Possible factors influencing the seroprevalence of dengue among residents of the forest fringe areas of Peninsular Malaysia

Juraina Abd-Jamil, Romano Ngui, Syahrul Nellis, Rosmadi Fauzi, Ai Lian Yvonne Lim, Karuthan Chinna, Chee-Sieng Khor, Sazaly Abubakar

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Dengue is an endemic mosquito-borne viral disease prevalent in many urban areas of the tropic, especially the Southeast Asia. Its presence among the indigenous population of Peninsular Malaysia (Orang Asli), however, has not been well described. The present study was performed to investigate the seroprevalence of dengue among the Orang Asli (OA) residing at the forest fringe areas of Peninsular Malaysia and determine the factors that could affect the transmission of dengue among the OA. Eight OA communities consisting of 491 individuals were recruited. From the study, at least 17% of the recruited study participants were positive for dengue IgG, indicating past exposure to dengue. Analysis on the demographic and socioeconomic variables suggested that high seroprevalence of dengue was significantly associated with those above 13 years old and a low household income of less than MYR500 (USD150). It was also associated with the vast presence of residential areas and the presence of a lake. Remote sensing analysis showed that higher land surface temperatures and lower land elevations also contributed to higher dengue seroprevalence. The present study suggested that both demographic and geographical factors contributed to the increasing risk of contracting dengue among the OA living at the forest fringe areas of Peninsular Malaysia. The OA, hence, remained vulnerable to dengue.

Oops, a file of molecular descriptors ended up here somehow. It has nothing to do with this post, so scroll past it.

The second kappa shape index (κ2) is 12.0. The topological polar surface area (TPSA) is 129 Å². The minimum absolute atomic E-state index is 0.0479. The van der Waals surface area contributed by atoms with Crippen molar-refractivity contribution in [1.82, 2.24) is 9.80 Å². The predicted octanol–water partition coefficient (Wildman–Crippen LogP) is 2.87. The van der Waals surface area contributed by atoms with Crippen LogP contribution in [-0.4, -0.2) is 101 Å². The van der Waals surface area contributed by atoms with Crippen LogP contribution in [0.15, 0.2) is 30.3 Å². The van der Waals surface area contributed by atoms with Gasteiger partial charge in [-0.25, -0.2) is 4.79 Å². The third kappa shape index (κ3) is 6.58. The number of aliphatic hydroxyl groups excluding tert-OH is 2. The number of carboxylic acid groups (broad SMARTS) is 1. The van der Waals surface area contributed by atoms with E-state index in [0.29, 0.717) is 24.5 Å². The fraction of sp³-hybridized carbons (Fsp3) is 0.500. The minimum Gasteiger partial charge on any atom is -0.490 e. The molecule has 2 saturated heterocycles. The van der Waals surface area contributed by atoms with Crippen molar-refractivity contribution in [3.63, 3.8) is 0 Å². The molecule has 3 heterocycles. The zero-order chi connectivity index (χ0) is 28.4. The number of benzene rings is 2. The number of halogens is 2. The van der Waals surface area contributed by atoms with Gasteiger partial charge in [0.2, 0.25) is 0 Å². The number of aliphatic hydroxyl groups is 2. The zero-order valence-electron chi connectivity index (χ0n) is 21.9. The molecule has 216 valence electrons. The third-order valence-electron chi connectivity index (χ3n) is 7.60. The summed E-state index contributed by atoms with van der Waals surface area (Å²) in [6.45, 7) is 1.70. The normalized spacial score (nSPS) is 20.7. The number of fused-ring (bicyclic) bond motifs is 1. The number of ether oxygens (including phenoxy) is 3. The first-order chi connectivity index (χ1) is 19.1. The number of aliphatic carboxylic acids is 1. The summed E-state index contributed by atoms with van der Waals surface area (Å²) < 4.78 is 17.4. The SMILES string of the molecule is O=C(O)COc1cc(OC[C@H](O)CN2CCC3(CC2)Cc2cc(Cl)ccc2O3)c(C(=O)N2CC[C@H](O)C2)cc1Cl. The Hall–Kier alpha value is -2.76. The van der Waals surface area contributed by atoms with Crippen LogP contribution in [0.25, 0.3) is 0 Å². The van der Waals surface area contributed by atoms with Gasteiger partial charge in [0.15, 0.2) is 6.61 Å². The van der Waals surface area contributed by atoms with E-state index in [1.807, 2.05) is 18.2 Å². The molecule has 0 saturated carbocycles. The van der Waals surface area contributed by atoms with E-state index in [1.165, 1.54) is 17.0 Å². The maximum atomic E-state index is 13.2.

Original languageEnglish
Article number1019238
Number of pages10
JournalJournal of Tropical Medicine
Publication statusPublished - 2020
Externally publishedYes

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